Fermilab was sought out to test the experimental cathode because of its capability and expertise for handling intense electron beams, one of relatively few labs that can support this project.

Tests have shown that the vastly smaller cathode does a better job than the laser. Philippe Piot, a staff scientist in the Fermilab Accelerator Division and a joint appointee at Northern Illinois University, says tests have produced beam currents a thousand to a million times greater than the one generated with a laser. This remarkable result means that electron beam equipment used in industry may become not only less expensive and more compact, but also more efficient. A laser like the one in HBESL runs close to half a million dollars, Piot said, about hundred times more than RadiaBeam's cathode.

The technology has extensive applications in medical equipment and national security, as an electron beam is a critical component in generating X-rays. And while carbon nanotube cathodes have been studied extensively in academia, Fermilab is the first facility to test the technology within a full-scale setting.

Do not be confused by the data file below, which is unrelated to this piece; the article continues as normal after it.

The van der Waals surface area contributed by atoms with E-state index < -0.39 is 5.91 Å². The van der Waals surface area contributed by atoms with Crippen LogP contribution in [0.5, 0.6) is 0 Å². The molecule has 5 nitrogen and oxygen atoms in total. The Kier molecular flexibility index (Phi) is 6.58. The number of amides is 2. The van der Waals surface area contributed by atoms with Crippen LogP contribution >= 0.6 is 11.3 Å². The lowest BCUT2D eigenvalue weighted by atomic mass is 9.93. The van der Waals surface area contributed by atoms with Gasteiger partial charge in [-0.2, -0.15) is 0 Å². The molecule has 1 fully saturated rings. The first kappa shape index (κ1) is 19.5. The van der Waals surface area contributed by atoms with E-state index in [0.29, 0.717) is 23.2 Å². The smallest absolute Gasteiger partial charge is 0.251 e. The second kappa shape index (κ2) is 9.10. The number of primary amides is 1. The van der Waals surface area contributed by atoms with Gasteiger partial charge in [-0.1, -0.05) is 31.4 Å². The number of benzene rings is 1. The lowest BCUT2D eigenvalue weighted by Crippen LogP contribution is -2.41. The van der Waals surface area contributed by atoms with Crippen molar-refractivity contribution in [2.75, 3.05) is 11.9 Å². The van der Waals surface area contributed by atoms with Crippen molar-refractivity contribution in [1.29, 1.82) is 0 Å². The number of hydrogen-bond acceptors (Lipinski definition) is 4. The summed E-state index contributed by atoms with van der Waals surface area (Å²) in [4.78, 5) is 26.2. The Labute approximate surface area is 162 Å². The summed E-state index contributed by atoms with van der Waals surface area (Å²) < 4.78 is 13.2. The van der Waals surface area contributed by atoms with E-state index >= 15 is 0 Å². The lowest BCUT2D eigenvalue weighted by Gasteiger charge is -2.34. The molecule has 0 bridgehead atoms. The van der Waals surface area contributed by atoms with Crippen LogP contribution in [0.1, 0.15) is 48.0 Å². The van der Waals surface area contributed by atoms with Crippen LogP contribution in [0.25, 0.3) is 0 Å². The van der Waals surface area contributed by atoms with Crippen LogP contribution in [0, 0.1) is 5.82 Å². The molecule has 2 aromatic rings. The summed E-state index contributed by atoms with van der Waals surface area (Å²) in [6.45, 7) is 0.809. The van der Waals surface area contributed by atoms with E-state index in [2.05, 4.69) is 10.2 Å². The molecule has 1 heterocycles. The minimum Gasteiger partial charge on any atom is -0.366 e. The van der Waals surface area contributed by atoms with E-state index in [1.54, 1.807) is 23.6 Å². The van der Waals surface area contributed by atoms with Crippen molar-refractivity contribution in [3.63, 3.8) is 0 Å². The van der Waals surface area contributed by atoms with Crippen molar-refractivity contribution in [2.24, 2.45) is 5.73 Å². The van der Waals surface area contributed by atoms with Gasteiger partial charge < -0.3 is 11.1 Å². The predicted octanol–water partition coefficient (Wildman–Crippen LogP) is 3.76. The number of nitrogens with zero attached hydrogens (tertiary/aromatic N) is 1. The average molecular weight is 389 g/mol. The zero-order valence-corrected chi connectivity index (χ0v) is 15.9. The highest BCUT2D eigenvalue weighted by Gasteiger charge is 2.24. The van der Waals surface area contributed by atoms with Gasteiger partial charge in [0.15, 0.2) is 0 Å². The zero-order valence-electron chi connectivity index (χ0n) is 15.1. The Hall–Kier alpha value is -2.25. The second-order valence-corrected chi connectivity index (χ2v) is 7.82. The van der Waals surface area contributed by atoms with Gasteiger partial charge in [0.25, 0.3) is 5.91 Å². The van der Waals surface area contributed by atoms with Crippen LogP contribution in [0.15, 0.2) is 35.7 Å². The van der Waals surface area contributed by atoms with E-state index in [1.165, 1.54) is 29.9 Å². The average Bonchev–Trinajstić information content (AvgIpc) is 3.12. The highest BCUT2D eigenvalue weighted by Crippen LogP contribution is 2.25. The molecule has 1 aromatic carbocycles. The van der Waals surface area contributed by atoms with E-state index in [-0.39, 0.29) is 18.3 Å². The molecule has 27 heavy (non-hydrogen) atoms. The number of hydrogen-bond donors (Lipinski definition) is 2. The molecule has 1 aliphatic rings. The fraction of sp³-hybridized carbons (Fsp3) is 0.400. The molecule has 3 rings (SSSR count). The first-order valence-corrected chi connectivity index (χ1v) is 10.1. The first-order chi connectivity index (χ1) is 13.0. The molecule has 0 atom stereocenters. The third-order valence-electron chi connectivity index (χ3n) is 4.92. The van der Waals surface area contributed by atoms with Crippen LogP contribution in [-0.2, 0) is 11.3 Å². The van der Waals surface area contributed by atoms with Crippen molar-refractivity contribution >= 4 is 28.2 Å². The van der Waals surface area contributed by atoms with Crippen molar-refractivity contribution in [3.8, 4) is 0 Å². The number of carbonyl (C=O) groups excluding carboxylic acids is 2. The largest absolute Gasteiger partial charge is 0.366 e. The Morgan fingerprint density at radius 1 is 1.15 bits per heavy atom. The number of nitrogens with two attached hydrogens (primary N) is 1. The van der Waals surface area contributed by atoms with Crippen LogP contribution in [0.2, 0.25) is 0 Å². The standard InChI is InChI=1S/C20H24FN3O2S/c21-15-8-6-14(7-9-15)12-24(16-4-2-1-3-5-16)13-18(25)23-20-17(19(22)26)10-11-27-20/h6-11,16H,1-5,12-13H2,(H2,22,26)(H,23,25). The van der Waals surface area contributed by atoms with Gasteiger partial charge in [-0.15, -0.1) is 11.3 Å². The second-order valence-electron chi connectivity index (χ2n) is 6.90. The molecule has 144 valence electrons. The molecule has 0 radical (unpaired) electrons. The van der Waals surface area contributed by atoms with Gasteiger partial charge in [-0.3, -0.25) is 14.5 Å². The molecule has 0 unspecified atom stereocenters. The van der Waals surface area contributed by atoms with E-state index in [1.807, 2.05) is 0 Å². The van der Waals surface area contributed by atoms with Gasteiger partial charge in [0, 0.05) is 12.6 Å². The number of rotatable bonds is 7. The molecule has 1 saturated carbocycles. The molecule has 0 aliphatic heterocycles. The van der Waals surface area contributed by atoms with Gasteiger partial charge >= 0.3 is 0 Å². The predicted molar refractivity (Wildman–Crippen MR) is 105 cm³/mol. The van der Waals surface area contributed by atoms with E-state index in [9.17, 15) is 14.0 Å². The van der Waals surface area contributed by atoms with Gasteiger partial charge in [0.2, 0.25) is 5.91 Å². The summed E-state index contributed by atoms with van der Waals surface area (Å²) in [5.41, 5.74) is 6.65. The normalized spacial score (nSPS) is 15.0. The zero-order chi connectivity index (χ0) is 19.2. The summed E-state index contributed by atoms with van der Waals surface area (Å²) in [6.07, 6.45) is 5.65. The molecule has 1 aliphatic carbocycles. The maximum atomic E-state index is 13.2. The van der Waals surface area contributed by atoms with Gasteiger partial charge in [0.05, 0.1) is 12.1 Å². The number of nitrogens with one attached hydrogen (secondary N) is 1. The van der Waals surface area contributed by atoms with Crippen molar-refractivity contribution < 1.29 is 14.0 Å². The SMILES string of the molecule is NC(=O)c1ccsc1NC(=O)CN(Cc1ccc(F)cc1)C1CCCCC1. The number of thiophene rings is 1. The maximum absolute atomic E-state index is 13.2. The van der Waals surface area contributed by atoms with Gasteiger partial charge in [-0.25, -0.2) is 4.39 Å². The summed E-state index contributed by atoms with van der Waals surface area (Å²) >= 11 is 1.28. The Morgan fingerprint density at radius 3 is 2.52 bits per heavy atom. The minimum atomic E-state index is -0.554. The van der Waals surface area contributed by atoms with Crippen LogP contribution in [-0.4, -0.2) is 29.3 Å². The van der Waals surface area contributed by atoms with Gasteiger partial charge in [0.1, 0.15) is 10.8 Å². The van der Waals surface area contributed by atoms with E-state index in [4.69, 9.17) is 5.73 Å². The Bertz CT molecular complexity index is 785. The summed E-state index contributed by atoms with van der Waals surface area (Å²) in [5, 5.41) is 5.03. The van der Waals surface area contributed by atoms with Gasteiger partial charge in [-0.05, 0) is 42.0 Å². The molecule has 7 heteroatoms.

"People have talked about it for years," said Piot, "but what was missing was a partnership between people that have the know-how at a lab, a university and a company."

Piot and Fermilab scientist Charles Thangaraj are partnering with RadiaBeam Technologies staff Luigi Faillace and Josiah Hartzell and Northern Illinois University student Harsha Panuganti and researcher Daniel Mihalcea. A U.S. Department of Energy Small Business Innovation Research grant, a federal endowment designed to bridge the R&D gap between basic research and commercial products, funds the project. The work represents the kind of research that will be enabled in the future at the Illinois Accelerator Research Center — a facility that brings together Fermilab expertise and industry.

The new cathode appears at first glance like a smooth black button, but at the nanoscale it resembles, in Piot's words, "millions of lightning rods."

"When you apply an electric field, the field lines organize themselves around the rods' extremities and enhance the field," Piot said. The electric field at the peaks is so intense that it pulls streams of electrons off the cathode, creating the beam.